Espresso and the Real Truth About It


In the coffee world, it used to be that people had only a few choices when it comes to their morning brewed drink. They had to content themselves with the black or with cream coffee.

But as new concoctions were invented through the years, a lot of coffee lovers now are able to enjoy many different variants and flavors of their favorite drink. Among the most popular brewed coffee blends is the espresso.

It was way back in the 1880s when the term cafe-espress was first used. It referred to made to order coffee and later to freshly made coffee.

The express making of coffee started when workers in the olden times around 100 years ago were in a hurry to have their favorite brewed drink. The first attempt was to use steam instead of water and in fact, steam brewing was reported to have made 3,000 cups of coffee per hour during the 1896 World’s Fair. From then on, more inventors came up with machines with the first espresso machine manufactured in 1905.

What’s With Espresso

Espresso is well known worldwide as a coffee drink topped with crema or a golden creamy color.

Some coffee lovers, however, still get confused as to what espresso really is. There are some who think this is a coffee variant particularly when they hear or read about espresso blend coffees. There are also others who think this is a certain kind of bean when they see the label chocolate coffee espresso beans.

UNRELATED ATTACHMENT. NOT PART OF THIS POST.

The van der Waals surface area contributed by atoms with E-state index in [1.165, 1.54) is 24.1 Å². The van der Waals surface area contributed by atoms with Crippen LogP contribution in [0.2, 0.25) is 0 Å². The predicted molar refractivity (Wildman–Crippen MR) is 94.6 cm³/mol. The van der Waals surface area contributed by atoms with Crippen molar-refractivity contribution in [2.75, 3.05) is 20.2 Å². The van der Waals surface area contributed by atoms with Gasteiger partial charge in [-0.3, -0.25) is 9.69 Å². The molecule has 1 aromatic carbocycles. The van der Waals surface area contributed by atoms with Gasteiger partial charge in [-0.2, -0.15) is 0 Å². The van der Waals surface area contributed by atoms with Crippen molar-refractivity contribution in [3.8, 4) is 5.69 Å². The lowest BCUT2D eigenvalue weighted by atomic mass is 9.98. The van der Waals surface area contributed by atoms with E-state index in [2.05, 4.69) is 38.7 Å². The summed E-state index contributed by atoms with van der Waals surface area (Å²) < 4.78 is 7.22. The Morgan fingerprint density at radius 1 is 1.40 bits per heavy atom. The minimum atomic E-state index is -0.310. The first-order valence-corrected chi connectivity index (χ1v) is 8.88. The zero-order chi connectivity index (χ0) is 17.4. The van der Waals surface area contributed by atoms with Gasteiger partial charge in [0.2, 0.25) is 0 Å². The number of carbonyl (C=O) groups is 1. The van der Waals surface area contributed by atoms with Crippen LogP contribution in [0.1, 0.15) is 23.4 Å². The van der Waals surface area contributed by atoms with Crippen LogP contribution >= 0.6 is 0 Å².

Coffee Making

The real truth is that espresso is actually a brewing method. You may have heard about the espresso equipment and the fact that making the real thing takes a lot of practice.

For those particular about caffeine levels, a 1.5 fluid ounce shot of espresso has 77 mg caffeine content. The USDA value, on the other hand, is 64 mg per fluid ounce. An analysis of 97 different espresso drinks in Queensland, however, showed a higher value of 106 mg of caffeine per serving. The data was published in the Journal of Food and Chemical Toxicology.

What’s It Called?

One serving of espresso is normally referred to as a shot. Two servings are known as a double shot or espresso doppio. Ristretto means a very short or restricted shot.

In some countries, espresso is called short black while the double shot is known as long black.

If you’ve heard about espresso con panna, it refers to espresso topped with whipped cream. Sometimes, it is also called Cafe Vienna or Vienne.

Espresso topped with foamed milk is known as espresso machiatto while espresso a lungo refers to a long shot poured for 2 or 3 ounces.

As for caffe latte and mocha or mochaccino, they are made with one or two shot of espresso.

In Australia and New Zealand, they have a different version of the capuccino. Called Flat White, the drink uses steamed milk instead of the usual foamed milk.

Share This

Leave a Reply